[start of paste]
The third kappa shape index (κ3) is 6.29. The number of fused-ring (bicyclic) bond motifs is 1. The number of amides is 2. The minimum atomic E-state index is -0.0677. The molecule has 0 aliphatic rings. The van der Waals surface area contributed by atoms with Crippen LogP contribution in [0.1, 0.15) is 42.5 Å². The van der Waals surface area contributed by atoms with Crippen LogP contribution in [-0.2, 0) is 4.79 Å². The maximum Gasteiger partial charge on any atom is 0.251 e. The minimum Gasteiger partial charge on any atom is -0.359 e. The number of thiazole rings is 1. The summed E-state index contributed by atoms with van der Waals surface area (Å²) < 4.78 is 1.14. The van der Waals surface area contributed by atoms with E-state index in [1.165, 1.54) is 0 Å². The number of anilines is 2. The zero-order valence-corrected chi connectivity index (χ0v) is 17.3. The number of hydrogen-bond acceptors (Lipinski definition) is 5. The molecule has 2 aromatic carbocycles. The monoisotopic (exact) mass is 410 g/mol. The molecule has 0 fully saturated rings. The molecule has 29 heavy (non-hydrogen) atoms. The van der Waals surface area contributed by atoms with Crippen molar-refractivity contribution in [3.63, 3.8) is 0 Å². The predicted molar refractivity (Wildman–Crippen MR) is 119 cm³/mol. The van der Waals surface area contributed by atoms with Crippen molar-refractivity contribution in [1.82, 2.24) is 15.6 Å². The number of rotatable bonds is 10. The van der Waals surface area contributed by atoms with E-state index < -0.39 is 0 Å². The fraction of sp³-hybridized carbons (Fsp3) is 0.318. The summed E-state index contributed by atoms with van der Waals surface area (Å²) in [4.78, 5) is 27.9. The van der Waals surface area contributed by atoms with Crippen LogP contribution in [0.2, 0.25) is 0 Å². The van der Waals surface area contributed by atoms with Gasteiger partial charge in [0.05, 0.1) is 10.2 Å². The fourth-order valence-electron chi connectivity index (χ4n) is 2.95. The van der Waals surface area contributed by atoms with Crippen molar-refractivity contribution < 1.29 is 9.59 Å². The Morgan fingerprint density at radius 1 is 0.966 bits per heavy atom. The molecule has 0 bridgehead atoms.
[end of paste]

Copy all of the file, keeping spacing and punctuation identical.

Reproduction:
The third kappa shape index (κ3) is 6.29. The number of fused-ring (bicyclic) bond motifs is 1. The number of amides is 2. The minimum atomic E-state index is -0.0677. The molecule has 0 aliphatic rings. The van der Waals surface area contributed by atoms with Crippen LogP contribution in [0.1, 0.15) is 42.5 Å². The van der Waals surface area contributed by atoms with Crippen LogP contribution in [-0.2, 0) is 4.79 Å². The maximum Gasteiger partial charge on any atom is 0.251 e. The minimum Gasteiger partial charge on any atom is -0.359 e. The number of thiazole rings is 1. The summed E-state index contributed by atoms with van der Waals surface area (Å²) < 4.78 is 1.14. The van der Waals surface area contributed by atoms with E-state index in [1.165, 1.54) is 0 Å². The number of anilines is 2. The zero-order valence-corrected chi connectivity index (χ0v) is 17.3. The number of hydrogen-bond acceptors (Lipinski definition) is 5. The molecule has 2 aromatic carbocycles. The monoisotopic (exact) mass is 410 g/mol. The molecule has 0 fully saturated rings. The molecule has 29 heavy (non-hydrogen) atoms. The van der Waals surface area contributed by atoms with Crippen molar-refractivity contribution in [3.63, 3.8) is 0 Å². The predicted molar refractivity (Wildman–Crippen MR) is 119 cm³/mol. The van der Waals surface area contributed by atoms with Crippen molar-refractivity contribution in [1.82, 2.24) is 15.6 Å². The number of rotatable bonds is 10. The van der Waals surface area contributed by atoms with E-state index < -0.39 is 0 Å². The fraction of sp³-hybridized carbons (Fsp3) is 0.318. The summed E-state index contributed by atoms with van der Waals surface area (Å²) in [4.78, 5) is 27.9. The van der Waals surface area contributed by atoms with Crippen LogP contribution in [0.2, 0.25) is 0 Å². The van der Waals surface area contributed by atoms with Gasteiger partial charge in [0.05, 0.1) is 10.2 Å². The fourth-order valence-electron chi connectivity index (χ4n) is 2.95. The van der Waals surface area contributed by atoms with Crippen molar-refractivity contribution < 1.29 is 9.59 Å². The Morgan fingerprint density at radius 1 is 0.966 bits per heavy atom. The molecule has 0 bridgehead atoms.